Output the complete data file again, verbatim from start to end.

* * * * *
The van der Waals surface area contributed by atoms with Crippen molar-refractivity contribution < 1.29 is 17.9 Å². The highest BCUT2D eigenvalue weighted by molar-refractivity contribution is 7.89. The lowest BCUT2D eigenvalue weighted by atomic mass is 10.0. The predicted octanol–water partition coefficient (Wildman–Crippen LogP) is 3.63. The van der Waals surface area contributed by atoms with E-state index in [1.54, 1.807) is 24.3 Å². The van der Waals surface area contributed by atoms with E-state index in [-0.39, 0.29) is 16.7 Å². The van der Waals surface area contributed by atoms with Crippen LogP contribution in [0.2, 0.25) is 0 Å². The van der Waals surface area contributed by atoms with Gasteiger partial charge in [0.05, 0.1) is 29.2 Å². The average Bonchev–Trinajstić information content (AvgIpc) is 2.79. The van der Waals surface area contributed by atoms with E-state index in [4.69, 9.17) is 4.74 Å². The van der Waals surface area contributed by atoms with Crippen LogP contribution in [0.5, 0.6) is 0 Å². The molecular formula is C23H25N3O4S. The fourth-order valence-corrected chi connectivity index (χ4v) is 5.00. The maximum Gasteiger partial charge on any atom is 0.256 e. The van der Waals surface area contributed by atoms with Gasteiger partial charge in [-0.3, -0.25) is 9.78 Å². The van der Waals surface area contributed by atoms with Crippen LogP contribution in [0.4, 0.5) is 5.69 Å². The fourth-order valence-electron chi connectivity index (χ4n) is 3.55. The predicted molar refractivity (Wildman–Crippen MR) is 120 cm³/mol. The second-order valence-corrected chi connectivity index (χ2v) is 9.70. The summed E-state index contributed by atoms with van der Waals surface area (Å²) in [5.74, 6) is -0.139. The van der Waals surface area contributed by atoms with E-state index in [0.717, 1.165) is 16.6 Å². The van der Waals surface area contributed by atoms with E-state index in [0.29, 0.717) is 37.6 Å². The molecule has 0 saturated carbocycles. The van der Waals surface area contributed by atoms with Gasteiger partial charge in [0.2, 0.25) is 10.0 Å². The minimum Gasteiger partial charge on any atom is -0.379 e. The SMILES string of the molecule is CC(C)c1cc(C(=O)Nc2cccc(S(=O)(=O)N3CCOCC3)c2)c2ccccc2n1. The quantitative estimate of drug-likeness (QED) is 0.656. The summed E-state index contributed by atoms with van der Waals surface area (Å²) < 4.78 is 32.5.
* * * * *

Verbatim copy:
The van der Waals surface area contributed by atoms with Crippen molar-refractivity contribution < 1.29 is 17.9 Å². The highest BCUT2D eigenvalue weighted by molar-refractivity contribution is 7.89. The lowest BCUT2D eigenvalue weighted by atomic mass is 10.0. The predicted octanol–water partition coefficient (Wildman–Crippen LogP) is 3.63. The van der Waals surface area contributed by atoms with E-state index in [1.54, 1.807) is 24.3 Å². The van der Waals surface area contributed by atoms with E-state index in [-0.39, 0.29) is 16.7 Å². The van der Waals surface area contributed by atoms with Crippen LogP contribution in [0.2, 0.25) is 0 Å². The van der Waals surface area contributed by atoms with Gasteiger partial charge in [0.05, 0.1) is 29.2 Å². The average Bonchev–Trinajstić information content (AvgIpc) is 2.79. The van der Waals surface area contributed by atoms with E-state index in [4.69, 9.17) is 4.74 Å². The van der Waals surface area contributed by atoms with Crippen LogP contribution in [0.5, 0.6) is 0 Å². The molecular formula is C23H25N3O4S. The fourth-order valence-corrected chi connectivity index (χ4v) is 5.00. The maximum Gasteiger partial charge on any atom is 0.256 e. The van der Waals surface area contributed by atoms with Gasteiger partial charge in [-0.3, -0.25) is 9.78 Å². The van der Waals surface area contributed by atoms with Crippen LogP contribution in [0.4, 0.5) is 5.69 Å². The fourth-order valence-electron chi connectivity index (χ4n) is 3.55. The predicted molar refractivity (Wildman–Crippen MR) is 120 cm³/mol. The second-order valence-corrected chi connectivity index (χ2v) is 9.70. The summed E-state index contributed by atoms with van der Waals surface area (Å²) in [5.74, 6) is -0.139. The van der Waals surface area contributed by atoms with E-state index in [0.717, 1.165) is 16.6 Å². The van der Waals surface area contributed by atoms with E-state index in [0.29, 0.717) is 37.6 Å². The molecule has 0 saturated carbocycles. The van der Waals surface area contributed by atoms with Gasteiger partial charge in [0.2, 0.25) is 10.0 Å². The minimum Gasteiger partial charge on any atom is -0.379 e. The SMILES string of the molecule is CC(C)c1cc(C(=O)Nc2cccc(S(=O)(=O)N3CCOCC3)c2)c2ccccc2n1. The quantitative estimate of drug-likeness (QED) is 0.656. The summed E-state index contributed by atoms with van der Waals surface area (Å²) < 4.78 is 32.5.